In 2002, writer/director Sam Raimi spawned the first-ever live-action Spiderman movie, which saw Tobey Maguire play the nerdy Peter Parker for three films. Spiderman 2 was highly regarded as one of the best films of 2004, with many believing that the superhero film was snubbed from the Academy Awards. With both films having a 90% plus rotten tomatoes score, the Spiderman franchise was coming into the third installment hot and trailers for Spiderman 3 looked promising. In addition to the New Goblin and Spiderman finally locking horns, villains Sandman and Venom were set to be introduced, along with the tease of a darker Peter Parker. Then the film finally dropped, and it was… not good. Granted, the rotten tomatoes score is a solid 63%; however, there’s no denying the major issues that plagued the third adventure. So, do these problems with Sam Raimi’s Spiderman 3 still hold up in 2021?
It’s been proven in the past how some movies can be misunderstood by critics upon release, namely Stanley Kubrick’s The Shining, which strongly deviated from Stephen King’s novel and was deemed nonsensical and trash following the film’s release. The film was also nominated for a Razzie award for worst director and actress! Over time, critics re-analyzed The Shining and realized its brilliance, and the Stanley Kubrick movie is now considered a classic by many. Other films such as Blader Runner, Psycho, 2001: Space Odyssey, and Apocalypse Now weren’t critical darlings upon release, but are now considered classics as well. Does it mean that the final Tobey McGuire film is a misunderstood classic? Well…no. And I don’t say that because of the goofy dancing scene in the film. The problems that held the film back in 2007 are still clear in 2021, thus the reception surrounding the spidey flick was fair.
First, there were just too many things going on in the movie. The Sandman, Venom, Peter Parker possibly turning evil, the Goblin Jr; these ideas are great on paper, but there should’ve been two focuses here. Since Spiderman killed Harry’s father in the first film, the movie has been slowly building the rivalry between Goblin Jr. and Spiderman. That should’ve been the core story of the film. The Sandman and Venom were completely unnecessary. Peter Parker turning evil could’ve been the subplot, but even that story had some issues. The possibility of Spiderman fighting both external and internal demons could’ve been a strong theme in the third installment. Peter Parker/Spiderman has internally battled himself before, namely in Spiderman 2 when he realized that being a superhero was drastically affecting his everyday life. Peter Parker battling his insecurity and turning into a darker version of Spiderman could’ve been fun. Hell, Parker could’ve turned into Venom himself, using the new power for a bit before realizing how truly evil it was. The pieces for a great story were all there; however, with so much going on, there wasn’t any time to truly explore these ideas. The end result was a half-baked movie that tried to fit everything into a two-hour and 13-minute timeslot.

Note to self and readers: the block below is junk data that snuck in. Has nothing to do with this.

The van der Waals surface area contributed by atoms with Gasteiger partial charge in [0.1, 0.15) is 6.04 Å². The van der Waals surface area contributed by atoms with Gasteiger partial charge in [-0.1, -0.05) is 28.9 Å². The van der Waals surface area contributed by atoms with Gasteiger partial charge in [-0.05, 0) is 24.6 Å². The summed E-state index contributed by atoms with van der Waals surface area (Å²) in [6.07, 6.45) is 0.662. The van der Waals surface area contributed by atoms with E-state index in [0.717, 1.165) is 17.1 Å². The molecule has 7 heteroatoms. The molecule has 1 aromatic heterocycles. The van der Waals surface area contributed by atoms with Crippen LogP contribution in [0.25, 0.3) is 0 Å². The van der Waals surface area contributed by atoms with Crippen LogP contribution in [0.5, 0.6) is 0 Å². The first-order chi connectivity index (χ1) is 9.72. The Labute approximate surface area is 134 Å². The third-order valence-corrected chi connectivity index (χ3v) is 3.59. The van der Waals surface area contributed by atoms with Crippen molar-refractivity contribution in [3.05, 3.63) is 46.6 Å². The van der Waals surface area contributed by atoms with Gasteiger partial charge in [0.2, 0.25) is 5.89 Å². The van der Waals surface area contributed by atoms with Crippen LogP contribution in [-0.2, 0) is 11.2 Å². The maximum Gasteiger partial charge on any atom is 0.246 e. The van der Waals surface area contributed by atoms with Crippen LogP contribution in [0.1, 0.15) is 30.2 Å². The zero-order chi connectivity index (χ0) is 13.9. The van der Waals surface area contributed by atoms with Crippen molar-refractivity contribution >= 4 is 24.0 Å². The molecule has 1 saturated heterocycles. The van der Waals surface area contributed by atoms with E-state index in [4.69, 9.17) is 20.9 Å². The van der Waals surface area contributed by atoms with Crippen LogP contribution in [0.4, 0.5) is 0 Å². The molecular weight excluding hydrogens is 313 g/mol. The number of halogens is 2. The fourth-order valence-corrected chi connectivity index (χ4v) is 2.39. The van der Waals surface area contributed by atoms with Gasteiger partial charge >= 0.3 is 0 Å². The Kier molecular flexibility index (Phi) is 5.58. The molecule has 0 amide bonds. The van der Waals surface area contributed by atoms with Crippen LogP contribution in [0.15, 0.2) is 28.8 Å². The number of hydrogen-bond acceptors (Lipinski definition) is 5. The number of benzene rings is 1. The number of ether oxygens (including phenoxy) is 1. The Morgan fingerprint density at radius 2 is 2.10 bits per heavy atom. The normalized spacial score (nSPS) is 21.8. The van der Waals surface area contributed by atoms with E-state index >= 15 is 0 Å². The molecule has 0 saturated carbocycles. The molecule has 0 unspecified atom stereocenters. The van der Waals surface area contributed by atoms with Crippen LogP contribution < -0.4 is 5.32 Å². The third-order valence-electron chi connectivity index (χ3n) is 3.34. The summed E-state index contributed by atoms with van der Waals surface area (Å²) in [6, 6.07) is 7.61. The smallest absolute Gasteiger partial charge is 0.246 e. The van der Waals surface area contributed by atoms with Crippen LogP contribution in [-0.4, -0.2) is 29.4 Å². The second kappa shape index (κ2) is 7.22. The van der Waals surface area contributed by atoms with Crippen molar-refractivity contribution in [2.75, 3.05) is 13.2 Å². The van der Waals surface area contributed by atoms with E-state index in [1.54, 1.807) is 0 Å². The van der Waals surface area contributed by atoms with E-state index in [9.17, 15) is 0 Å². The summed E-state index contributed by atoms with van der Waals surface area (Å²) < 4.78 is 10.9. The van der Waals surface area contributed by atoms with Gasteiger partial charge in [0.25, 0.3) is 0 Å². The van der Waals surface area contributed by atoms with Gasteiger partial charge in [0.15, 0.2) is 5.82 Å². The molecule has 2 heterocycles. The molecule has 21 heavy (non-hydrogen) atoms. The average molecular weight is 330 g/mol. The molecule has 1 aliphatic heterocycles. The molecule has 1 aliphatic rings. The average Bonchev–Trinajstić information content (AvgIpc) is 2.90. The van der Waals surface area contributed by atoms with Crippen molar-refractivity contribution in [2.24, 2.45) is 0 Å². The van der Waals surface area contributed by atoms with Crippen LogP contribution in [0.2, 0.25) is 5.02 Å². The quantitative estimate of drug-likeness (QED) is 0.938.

What made Spiderman 2 so great was it had one villain, Doc Ock, and properly developed the marvel character until the film’s climax. It also focused on the struggles in Peter Parker’s life, namely ramifications of him dawning the spidey suit and taking down bad guys. The stories worked because they seamlessly messed very well together. The Eddie Brock/Venom plot felt forced. Instead of Brock turning evil halfway of the movie for no good reason, this is a story that could’ve been built up for the planned Spiderman 4. Sure, it would’ve been a wasted teaser since Spiderman 4 was ultimately scrapped, but Eddie Brock’s turn to evil just didn’t feel natural because of how weak the development was.
The Sandman story should’ve been scrapped as well. Thomas Haden Church does what he can with the role, but his sympathetic Sandman villain really had no ties to Peter Parker or Goblin Jr. Speaking of Goblin Jr., despite the brewing rivalry between him and Peter for the past two films, he was tossed aside for no good reason. Yes, they fought, and there was a focus on Harry battling whether he should kill his friend or not, but time wasn’t taken in really establishing the Goblin Jr. character. The storyline of friend vs. friend has been done well before, but Spiderman 3 needed to truly dive deeper into the struggle of the former friends. Unfortunately, the Goblin Jr./Spiderman storyline had to share the spotlight with Venom and Sandman, so it had no chance of doing so. At the end of the day, Spiderman 3 isn’t really a bad film, it’s just a very disappointing one. It’s an average popcorn movie at best, but given the emotional depth that the second installment brought, it should’ve been better than what was presented.